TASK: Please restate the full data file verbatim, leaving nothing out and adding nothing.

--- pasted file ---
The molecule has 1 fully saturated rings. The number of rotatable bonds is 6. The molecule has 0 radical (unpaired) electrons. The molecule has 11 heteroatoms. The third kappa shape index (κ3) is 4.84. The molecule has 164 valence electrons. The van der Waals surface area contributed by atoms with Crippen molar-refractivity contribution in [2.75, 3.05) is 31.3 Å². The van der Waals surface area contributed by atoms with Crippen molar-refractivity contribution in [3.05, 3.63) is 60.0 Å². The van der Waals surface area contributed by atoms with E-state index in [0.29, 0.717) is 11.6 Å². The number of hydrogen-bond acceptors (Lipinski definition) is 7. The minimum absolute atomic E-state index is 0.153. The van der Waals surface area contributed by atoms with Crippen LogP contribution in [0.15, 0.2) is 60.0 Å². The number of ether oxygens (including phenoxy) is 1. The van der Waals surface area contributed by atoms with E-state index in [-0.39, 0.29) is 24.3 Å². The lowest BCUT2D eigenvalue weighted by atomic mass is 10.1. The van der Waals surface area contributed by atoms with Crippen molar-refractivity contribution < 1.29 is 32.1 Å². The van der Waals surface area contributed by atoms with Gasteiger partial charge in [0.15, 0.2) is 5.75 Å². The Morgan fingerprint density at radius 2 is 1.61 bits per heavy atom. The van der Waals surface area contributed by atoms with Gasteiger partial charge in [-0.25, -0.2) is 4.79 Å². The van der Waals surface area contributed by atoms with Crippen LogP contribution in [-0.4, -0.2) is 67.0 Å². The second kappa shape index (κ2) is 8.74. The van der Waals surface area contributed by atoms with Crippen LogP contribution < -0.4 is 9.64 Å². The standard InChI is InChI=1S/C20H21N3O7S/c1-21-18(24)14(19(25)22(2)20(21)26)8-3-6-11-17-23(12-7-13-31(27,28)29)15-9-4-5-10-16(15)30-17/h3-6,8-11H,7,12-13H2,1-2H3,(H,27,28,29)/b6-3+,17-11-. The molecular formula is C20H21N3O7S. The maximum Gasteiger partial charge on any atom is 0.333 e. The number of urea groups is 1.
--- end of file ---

The molecule has 1 fully saturated rings. The number of rotatable bonds is 6. The molecule has 0 radical (unpaired) electrons. The molecule has 11 heteroatoms. The third kappa shape index (κ3) is 4.84. The molecule has 164 valence electrons. The van der Waals surface area contributed by atoms with Crippen molar-refractivity contribution in [2.75, 3.05) is 31.3 Å². The van der Waals surface area contributed by atoms with Crippen molar-refractivity contribution in [3.05, 3.63) is 60.0 Å². The van der Waals surface area contributed by atoms with E-state index in [0.29, 0.717) is 11.6 Å². The number of hydrogen-bond acceptors (Lipinski definition) is 7. The minimum absolute atomic E-state index is 0.153. The van der Waals surface area contributed by atoms with Crippen LogP contribution in [0.15, 0.2) is 60.0 Å². The number of ether oxygens (including phenoxy) is 1. The van der Waals surface area contributed by atoms with E-state index in [-0.39, 0.29) is 24.3 Å². The lowest BCUT2D eigenvalue weighted by atomic mass is 10.1. The van der Waals surface area contributed by atoms with Crippen molar-refractivity contribution < 1.29 is 32.1 Å². The van der Waals surface area contributed by atoms with Gasteiger partial charge in [0.15, 0.2) is 5.75 Å². The Morgan fingerprint density at radius 2 is 1.61 bits per heavy atom. The van der Waals surface area contributed by atoms with Gasteiger partial charge in [-0.25, -0.2) is 4.79 Å². The van der Waals surface area contributed by atoms with Crippen LogP contribution in [-0.4, -0.2) is 67.0 Å². The second kappa shape index (κ2) is 8.74. The van der Waals surface area contributed by atoms with Crippen LogP contribution < -0.4 is 9.64 Å². The standard InChI is InChI=1S/C20H21N3O7S/c1-21-18(24)14(19(25)22(2)20(21)26)8-3-6-11-17-23(12-7-13-31(27,28)29)15-9-4-5-10-16(15)30-17/h3-6,8-11H,7,12-13H2,1-2H3,(H,27,28,29)/b6-3+,17-11-. The molecular formula is C20H21N3O7S. The maximum Gasteiger partial charge on any atom is 0.333 e. The number of urea groups is 1.